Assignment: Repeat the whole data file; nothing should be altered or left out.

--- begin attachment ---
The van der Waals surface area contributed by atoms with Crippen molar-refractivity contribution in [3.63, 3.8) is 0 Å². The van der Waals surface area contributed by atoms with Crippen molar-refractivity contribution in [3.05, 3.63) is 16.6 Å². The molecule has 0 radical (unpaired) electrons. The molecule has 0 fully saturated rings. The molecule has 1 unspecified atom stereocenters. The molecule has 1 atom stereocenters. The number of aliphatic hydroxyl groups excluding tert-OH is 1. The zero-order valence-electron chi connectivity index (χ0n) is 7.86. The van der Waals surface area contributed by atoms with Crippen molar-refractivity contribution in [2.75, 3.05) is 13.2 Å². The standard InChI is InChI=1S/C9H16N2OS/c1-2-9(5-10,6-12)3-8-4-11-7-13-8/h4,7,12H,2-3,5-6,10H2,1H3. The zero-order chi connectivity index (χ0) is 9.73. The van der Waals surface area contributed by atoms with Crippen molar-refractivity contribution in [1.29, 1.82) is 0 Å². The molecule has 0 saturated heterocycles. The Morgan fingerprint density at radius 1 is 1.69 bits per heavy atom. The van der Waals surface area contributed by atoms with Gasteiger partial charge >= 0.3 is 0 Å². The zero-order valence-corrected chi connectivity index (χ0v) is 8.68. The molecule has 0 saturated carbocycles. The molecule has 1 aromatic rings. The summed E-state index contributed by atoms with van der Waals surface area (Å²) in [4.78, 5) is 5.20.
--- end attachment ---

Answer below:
The van der Waals surface area contributed by atoms with Crippen molar-refractivity contribution in [3.63, 3.8) is 0 Å². The van der Waals surface area contributed by atoms with Crippen molar-refractivity contribution in [3.05, 3.63) is 16.6 Å². The molecule has 0 radical (unpaired) electrons. The molecule has 0 fully saturated rings. The molecule has 1 unspecified atom stereocenters. The molecule has 1 atom stereocenters. The number of aliphatic hydroxyl groups excluding tert-OH is 1. The zero-order valence-electron chi connectivity index (χ0n) is 7.86. The van der Waals surface area contributed by atoms with Crippen molar-refractivity contribution in [2.75, 3.05) is 13.2 Å². The standard InChI is InChI=1S/C9H16N2OS/c1-2-9(5-10,6-12)3-8-4-11-7-13-8/h4,7,12H,2-3,5-6,10H2,1H3. The zero-order chi connectivity index (χ0) is 9.73. The van der Waals surface area contributed by atoms with Crippen molar-refractivity contribution in [1.29, 1.82) is 0 Å². The molecule has 0 saturated heterocycles. The Morgan fingerprint density at radius 1 is 1.69 bits per heavy atom. The van der Waals surface area contributed by atoms with Gasteiger partial charge >= 0.3 is 0 Å². The zero-order valence-corrected chi connectivity index (χ0v) is 8.68. The molecule has 0 saturated carbocycles. The molecule has 1 aromatic rings. The summed E-state index contributed by atoms with van der Waals surface area (Å²) in [4.78, 5) is 5.20.